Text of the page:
David Kelly: Mob venting fury at Keane for who he is, not for what he said
We're not great at dealing with honesty in this country. We must only look at the duplicity of authority figures to whom we were supposed to always dutifully defer to illustrate the point.
The legacy of so much withdrawal of honesty, of so much deceit, is awkward to comfortably bear. Emotions become too rampant. And so anger now dominates our debate.
Emotion and sport are interlinked; they must be. It is what drives the magnificent triviality of sport, as the great Hugh McIlvanney called it, even when sport is supposed to be a wonderful escape from the depressing realities of real life.
But there can be too much emotion. Too much anger.
Roy Keane is merely guilty of essaying an opinion on an unalterable fact – the sending off of Nani – but now must run the gauntlet of being guilty of being Roy Keane.
It is an inescapable bind; for Roy Keane cannot be Roy Keane without expressing his opinion, whether on the field, in a press conference or in a TV studio.
Regardless of whether he was right or wrong – and a brief assertion of the facts that was seemingly beyond too many other one-eyed members of the official and unofficial experts could have only deemed that he was, in fact, correct – his opinion was delivered with utterly emotional detachment.
That much can be gleaned from the outrageously personal response he has engendered, with so many willing to indiscriminately attack the messenger, not the message.
That this has been bound up with Keane's difficult history with Manchester United, not to mention his divisive legacy in this country, has clearly prompted such outrage.
But that does not mean the loud majority should hold sway.
Pat Crerand, hardly a voice of impartiality himself, demeaned himself by declaring that his opinion was better weighted for having played in a European Cup final while, with barbarous and pointed fury, as he reminded us, Keane did not.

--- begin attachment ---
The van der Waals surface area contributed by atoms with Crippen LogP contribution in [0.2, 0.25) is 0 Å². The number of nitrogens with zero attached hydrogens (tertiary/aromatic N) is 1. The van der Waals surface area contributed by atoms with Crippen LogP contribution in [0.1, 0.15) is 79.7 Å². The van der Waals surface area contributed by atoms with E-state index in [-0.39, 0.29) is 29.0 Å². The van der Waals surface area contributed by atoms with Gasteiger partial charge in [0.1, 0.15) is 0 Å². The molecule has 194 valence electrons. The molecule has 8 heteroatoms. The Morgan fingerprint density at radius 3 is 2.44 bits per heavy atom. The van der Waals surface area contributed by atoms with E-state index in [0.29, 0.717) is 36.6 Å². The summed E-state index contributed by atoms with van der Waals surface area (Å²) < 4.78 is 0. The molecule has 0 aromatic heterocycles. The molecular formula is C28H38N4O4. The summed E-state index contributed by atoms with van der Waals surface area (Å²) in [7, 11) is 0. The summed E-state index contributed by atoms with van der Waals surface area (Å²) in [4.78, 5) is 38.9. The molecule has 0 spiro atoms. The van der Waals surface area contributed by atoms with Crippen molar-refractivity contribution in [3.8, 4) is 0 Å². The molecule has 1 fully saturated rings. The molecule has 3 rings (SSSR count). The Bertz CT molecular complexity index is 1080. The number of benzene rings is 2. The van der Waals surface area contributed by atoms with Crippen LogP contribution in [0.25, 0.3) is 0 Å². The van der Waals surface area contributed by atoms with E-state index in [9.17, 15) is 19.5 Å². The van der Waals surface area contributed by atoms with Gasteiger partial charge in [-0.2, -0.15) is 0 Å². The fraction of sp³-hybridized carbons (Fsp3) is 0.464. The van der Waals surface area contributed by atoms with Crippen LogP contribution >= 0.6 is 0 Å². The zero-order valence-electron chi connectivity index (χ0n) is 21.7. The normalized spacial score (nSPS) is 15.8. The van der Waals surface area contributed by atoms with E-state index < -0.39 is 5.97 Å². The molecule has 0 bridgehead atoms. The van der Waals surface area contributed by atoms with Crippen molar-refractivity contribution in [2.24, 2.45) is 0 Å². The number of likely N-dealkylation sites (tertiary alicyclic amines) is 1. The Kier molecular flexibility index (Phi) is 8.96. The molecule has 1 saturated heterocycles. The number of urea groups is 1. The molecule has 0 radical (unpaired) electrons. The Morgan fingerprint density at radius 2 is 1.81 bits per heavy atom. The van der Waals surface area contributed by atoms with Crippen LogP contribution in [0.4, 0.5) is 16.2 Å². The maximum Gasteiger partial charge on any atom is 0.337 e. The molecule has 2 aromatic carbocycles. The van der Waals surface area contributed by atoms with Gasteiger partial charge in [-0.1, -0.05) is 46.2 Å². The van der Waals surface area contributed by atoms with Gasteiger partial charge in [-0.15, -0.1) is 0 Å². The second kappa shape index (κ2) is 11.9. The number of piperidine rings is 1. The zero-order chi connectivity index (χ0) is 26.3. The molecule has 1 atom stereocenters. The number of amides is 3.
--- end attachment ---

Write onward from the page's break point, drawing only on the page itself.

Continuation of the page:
So who is guilty here of being personal and outrageously seeking to leverage emotion over opinion?
Did Alex Ferguson's refusal to engage with the controversial refereeing decision also not indicate a commitment to professional duty or a retreat into partiality?
Keane has paid the price for his opinion before, most famously when ultimately being ejected from Old Trafford after his withering assessment of team-mates ended up on the cutting room floor of his own club's in-house TV station.
But the image of someone wandering around the many rooms of his mansion bitterly ranting to himself at the injustice of it all and, worse, seeking any manner of means to avenge it, are so distant from the truth as to be laughable.
"I was disappointed the way I was treated at the end, nobody will change that," Keane said last year. "But that doesn't mean to say I'm bitter and twisted towards Man Utd. Far from it."
We have learned nothing new about Keane the person from his latest sortie into telling it as it is, once more shaking up the cosy, gentle world of punditry and lazy cliches emanating daily from the mouths of supposedly intelligent players and managers, regardless of sporting code.
It does seem, though, that we have learned so much more about those who feel so emotionally wounded by such views, so much irrational anger and illogical, personal affront are taken.
Incidentally, it appears that while Keane was delivering his assessment of the referee's decision – now fully backed by the UEFA authorities, not that that will alter the rages of the public mob – Brian Kerr was also offering a similar point of view on another channel.
Clear evidence that it was necessarily not the opinion expressed which caused such grave offence to so many, rather the person who deigned to express it.
But then, when your name is Roy Keane, it doesn't take long for people to blind themselves to reason when dissecting your words. They clearly just want to dissect him.
If they're really being honest with themselves, that is.